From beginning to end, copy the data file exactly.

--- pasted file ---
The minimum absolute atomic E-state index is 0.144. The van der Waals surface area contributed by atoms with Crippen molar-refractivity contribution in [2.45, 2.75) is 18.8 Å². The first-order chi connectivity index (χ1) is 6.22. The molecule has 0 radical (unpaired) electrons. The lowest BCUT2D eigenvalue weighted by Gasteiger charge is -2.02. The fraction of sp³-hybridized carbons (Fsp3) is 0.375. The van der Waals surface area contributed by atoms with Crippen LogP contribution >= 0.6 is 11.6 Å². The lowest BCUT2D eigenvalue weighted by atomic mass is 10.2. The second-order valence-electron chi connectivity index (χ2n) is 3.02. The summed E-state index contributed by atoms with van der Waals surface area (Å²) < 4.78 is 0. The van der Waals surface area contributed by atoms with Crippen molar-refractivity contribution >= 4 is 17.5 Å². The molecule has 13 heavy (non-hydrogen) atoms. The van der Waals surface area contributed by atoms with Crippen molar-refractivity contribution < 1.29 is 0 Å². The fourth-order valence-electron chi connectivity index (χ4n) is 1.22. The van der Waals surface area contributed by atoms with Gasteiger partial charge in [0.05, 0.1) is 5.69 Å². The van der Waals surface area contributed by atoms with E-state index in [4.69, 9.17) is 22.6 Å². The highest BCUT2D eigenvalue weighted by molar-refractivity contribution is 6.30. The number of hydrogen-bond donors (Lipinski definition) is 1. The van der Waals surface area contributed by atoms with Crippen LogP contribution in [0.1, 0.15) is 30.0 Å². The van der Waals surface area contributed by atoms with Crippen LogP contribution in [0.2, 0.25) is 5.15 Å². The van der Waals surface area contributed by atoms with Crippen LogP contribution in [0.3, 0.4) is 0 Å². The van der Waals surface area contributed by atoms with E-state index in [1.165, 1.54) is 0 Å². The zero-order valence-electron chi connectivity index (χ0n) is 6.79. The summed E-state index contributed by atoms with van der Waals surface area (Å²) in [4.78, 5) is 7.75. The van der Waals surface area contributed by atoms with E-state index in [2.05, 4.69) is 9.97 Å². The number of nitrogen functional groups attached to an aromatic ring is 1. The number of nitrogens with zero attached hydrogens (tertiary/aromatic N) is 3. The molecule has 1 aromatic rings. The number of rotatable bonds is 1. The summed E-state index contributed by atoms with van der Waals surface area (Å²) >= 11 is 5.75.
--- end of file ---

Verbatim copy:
The minimum absolute atomic E-state index is 0.144. The van der Waals surface area contributed by atoms with Crippen molar-refractivity contribution in [2.45, 2.75) is 18.8 Å². The first-order chi connectivity index (χ1) is 6.22. The molecule has 0 radical (unpaired) electrons. The lowest BCUT2D eigenvalue weighted by Gasteiger charge is -2.02. The fraction of sp³-hybridized carbons (Fsp3) is 0.375. The van der Waals surface area contributed by atoms with Crippen LogP contribution >= 0.6 is 11.6 Å². The lowest BCUT2D eigenvalue weighted by atomic mass is 10.2. The second-order valence-electron chi connectivity index (χ2n) is 3.02. The summed E-state index contributed by atoms with van der Waals surface area (Å²) < 4.78 is 0. The van der Waals surface area contributed by atoms with Crippen molar-refractivity contribution >= 4 is 17.5 Å². The molecule has 13 heavy (non-hydrogen) atoms. The van der Waals surface area contributed by atoms with Crippen molar-refractivity contribution < 1.29 is 0 Å². The fourth-order valence-electron chi connectivity index (χ4n) is 1.22. The van der Waals surface area contributed by atoms with Gasteiger partial charge in [0.05, 0.1) is 5.69 Å². The van der Waals surface area contributed by atoms with E-state index in [4.69, 9.17) is 22.6 Å². The highest BCUT2D eigenvalue weighted by molar-refractivity contribution is 6.30. The number of hydrogen-bond donors (Lipinski definition) is 1. The van der Waals surface area contributed by atoms with Crippen LogP contribution in [0.1, 0.15) is 30.0 Å². The van der Waals surface area contributed by atoms with Crippen LogP contribution in [0.2, 0.25) is 5.15 Å². The van der Waals surface area contributed by atoms with Crippen LogP contribution in [0.3, 0.4) is 0 Å². The van der Waals surface area contributed by atoms with E-state index in [1.165, 1.54) is 0 Å². The zero-order valence-electron chi connectivity index (χ0n) is 6.79. The summed E-state index contributed by atoms with van der Waals surface area (Å²) in [4.78, 5) is 7.75. The van der Waals surface area contributed by atoms with E-state index in [2.05, 4.69) is 9.97 Å². The number of nitrogen functional groups attached to an aromatic ring is 1. The number of nitrogens with zero attached hydrogens (tertiary/aromatic N) is 3. The molecule has 1 aromatic rings. The number of rotatable bonds is 1. The summed E-state index contributed by atoms with van der Waals surface area (Å²) >= 11 is 5.75.